The Thriving Artist™ podcast
Business Insights for Working Artists
ABOUT THE SHOW: The Thriving Artist TM podcast features insightful interviews with artists, collectors, gallerists, and other leading experts on visual art as a business and the business of visual artists with host Daniel DiGriz. The series employs a highly digestible podcast format to provide an informal business learning course built around each guest's knowledge and experiences. A production of The Clark Hulings Fund for Visual Artists, the show is available here and on your favorite audio platforms:
- Career Blueprint
- Brand Story & Marketing
- Sales Strategy
- Sales Conversations
- Peer Networks
- Legal & Logistics
- Pivotal Projects
Writer James D. Balestrieri: “An artist really shouldn’t care about being in the canon. They should do what they do, which is what Clark Hulings did: work at their work.”
“I try to put everything, all of me, into the art.” Melissa Whitaker’s work—even for collaborations with corporate clients—is always her own.
“There is no one who can replace you in knowing what you want and telling your story.” Carolyn Edlund on success in tough times, and how the CHF Conference can help. Part II/II
Sales Strategy expert Carolyn Edlund discusses how artists can succeed during uncertain times and invites you to The Virtualize Your Art Career™ Conference Oct 19-30. Part I/II.
The Virtual Edition of The Santa Fe Indian Market offers an atmosphere of delight and awe at a time when most of us are cooped up in our own worlds of social distance.
“It takes years of putting lots of lines in the water.” Pop artist Ashley Longshore discusses guts, strategy, and other lessons learned as a leading artist-entrepreneur.
It’s a timely moment to hear from Cornelia Carey and Carrie Cleveland from CERF+, a leading nonprofit focused on safeguarding artists’ livelihoods nationwide.
“It was a total mind-shift this year. There is a market for what I want to do, and I am selling. There are buyers for the subject matter that I want to paint.”
CHF data analysts Lily Dulberg and Daniel DiGriz prove in the Report on the Working Artist that the secret ingredient for artists’ success is entrepreneurial training.
“Certainly the jobs that are going to go last are going to be the ones that require people to creative problem-solve and come up with unique new ideas.”
“The arts are not just an amenity, they’re a critical function of society and a part of the fabric of social, cultural, and also economic life and livelihood for our country.”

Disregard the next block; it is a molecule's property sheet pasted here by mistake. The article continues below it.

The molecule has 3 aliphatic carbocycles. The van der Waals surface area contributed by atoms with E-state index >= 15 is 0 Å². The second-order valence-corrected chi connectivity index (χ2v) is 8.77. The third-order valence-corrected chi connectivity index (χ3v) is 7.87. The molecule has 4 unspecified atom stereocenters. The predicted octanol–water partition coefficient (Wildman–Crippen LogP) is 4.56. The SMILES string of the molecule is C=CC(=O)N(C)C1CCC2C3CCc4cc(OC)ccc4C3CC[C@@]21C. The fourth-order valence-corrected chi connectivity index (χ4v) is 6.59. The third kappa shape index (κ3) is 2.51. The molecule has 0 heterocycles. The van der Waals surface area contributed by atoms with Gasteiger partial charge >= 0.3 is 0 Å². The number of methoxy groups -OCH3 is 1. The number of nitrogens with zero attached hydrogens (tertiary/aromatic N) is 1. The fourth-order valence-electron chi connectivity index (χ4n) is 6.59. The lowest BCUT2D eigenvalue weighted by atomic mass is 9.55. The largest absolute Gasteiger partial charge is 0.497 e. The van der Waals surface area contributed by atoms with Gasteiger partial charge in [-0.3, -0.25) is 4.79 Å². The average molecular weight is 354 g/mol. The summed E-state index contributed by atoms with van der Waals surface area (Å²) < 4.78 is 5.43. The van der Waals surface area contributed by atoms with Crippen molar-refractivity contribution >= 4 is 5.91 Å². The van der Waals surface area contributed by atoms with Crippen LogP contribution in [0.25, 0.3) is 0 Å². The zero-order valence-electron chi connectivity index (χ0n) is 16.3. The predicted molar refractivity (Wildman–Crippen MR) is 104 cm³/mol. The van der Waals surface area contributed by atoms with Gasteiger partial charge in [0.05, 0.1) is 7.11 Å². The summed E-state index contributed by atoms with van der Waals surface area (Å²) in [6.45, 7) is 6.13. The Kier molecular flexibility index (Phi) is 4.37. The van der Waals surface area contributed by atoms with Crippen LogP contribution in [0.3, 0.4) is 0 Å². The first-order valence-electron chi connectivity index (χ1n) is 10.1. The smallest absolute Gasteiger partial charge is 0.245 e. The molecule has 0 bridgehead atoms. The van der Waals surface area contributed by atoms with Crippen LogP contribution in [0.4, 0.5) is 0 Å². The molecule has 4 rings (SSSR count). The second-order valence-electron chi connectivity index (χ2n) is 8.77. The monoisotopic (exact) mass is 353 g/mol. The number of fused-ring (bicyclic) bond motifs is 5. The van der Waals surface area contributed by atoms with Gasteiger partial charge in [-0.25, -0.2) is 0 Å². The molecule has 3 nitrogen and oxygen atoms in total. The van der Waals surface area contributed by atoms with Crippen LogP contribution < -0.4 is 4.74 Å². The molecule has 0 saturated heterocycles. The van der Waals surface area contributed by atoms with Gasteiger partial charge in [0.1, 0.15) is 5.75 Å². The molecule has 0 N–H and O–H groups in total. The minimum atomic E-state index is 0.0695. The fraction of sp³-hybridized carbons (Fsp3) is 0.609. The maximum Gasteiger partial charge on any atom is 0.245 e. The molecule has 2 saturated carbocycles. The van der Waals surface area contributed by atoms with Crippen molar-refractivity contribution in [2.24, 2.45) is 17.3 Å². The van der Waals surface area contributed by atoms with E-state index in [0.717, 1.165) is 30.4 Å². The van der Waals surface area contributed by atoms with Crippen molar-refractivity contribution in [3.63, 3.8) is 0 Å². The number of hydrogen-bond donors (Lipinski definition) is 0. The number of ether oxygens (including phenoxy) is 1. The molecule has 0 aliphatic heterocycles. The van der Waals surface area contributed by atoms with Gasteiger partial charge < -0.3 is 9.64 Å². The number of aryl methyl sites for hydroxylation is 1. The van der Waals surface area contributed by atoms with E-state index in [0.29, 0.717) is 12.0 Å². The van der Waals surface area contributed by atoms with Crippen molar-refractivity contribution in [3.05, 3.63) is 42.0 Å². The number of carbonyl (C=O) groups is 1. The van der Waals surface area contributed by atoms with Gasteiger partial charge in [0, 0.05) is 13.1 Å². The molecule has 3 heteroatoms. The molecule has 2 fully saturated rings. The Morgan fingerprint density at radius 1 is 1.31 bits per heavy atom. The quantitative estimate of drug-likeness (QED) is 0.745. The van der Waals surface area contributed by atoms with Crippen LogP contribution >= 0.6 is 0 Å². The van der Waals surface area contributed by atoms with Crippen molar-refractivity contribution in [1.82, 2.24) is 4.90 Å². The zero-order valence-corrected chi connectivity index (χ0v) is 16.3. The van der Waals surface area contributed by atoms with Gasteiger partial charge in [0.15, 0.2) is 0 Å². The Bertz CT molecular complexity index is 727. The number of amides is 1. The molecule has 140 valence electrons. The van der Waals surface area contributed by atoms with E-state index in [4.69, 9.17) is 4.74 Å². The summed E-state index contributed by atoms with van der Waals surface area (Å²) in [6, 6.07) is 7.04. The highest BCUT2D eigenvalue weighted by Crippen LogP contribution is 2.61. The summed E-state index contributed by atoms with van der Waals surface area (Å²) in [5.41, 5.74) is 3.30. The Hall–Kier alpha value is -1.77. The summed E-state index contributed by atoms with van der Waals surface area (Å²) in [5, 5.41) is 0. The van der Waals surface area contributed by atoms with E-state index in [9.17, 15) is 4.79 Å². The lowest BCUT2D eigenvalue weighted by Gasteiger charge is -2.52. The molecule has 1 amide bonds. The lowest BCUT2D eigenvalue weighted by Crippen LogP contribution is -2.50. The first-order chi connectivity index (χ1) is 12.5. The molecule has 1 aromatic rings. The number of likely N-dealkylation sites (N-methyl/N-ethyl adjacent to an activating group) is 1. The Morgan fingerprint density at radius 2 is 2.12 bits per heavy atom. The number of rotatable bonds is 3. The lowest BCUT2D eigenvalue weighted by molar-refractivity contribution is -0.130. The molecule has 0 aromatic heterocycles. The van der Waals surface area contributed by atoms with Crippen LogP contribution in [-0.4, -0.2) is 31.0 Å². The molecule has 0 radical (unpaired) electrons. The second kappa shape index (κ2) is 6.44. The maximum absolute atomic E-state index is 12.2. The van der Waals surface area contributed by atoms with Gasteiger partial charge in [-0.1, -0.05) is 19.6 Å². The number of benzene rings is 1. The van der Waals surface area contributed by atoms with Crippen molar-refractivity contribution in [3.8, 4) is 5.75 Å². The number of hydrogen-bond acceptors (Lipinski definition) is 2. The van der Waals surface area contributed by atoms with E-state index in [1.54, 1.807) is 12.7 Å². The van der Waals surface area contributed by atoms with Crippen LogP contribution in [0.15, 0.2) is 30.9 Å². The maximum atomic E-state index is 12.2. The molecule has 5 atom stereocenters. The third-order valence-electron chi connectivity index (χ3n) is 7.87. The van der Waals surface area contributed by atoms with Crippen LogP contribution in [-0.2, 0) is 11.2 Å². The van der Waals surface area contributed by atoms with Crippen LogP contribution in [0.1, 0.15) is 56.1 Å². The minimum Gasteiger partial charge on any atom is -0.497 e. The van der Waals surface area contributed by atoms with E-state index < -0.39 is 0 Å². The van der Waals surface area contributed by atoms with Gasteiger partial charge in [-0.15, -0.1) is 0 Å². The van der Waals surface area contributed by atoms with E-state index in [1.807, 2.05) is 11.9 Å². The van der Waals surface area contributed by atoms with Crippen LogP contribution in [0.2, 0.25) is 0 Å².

“With the advent of Modernism, there was this idea that training would ruin your creativity.”
“The challenge was to make [the goal] so scary and big that you can never accomplish it, and I’m making small steps towards that.”
“I think people who know what their values are…know what their values are! So yes, they’re trading, yes they’re ‘sacrificing,’ but what they don’t trade off is what they value.”
“When you decide what you want to do, you become more intentional about what you choose to do.”
“If you don’t file a copyright application in a timely fashion you pay a very, very significant price. […] Artists really need to copyright their works I would say, immediately.”
“If you always give more than you ask, then networking is effective.”
“There are so many platforms now for an artist living in obscure or out-of-the way places to get their work out and be seen.”
Kristin makes work at the intersection of art and science that connects us to the “extraordinary, strange beauty of the natural world.”
“Make sure you’re always retaining the rights to the work. If someone is asking you to sign the rights, there’s a problem. Because we are asking permission to use it; not to own it.”
“I consider myself a business owner, and my business is art. So I know that I’m running a business, and every artist that I know that’s making money is doing it the same way.”
“The tipping point in my business was being able to educate people about why what I’m doing is different.”
“Your art practice will change; it’s absolutely necessary to plan for it. I don’t want to hustle to find rent money when I’m 80!”
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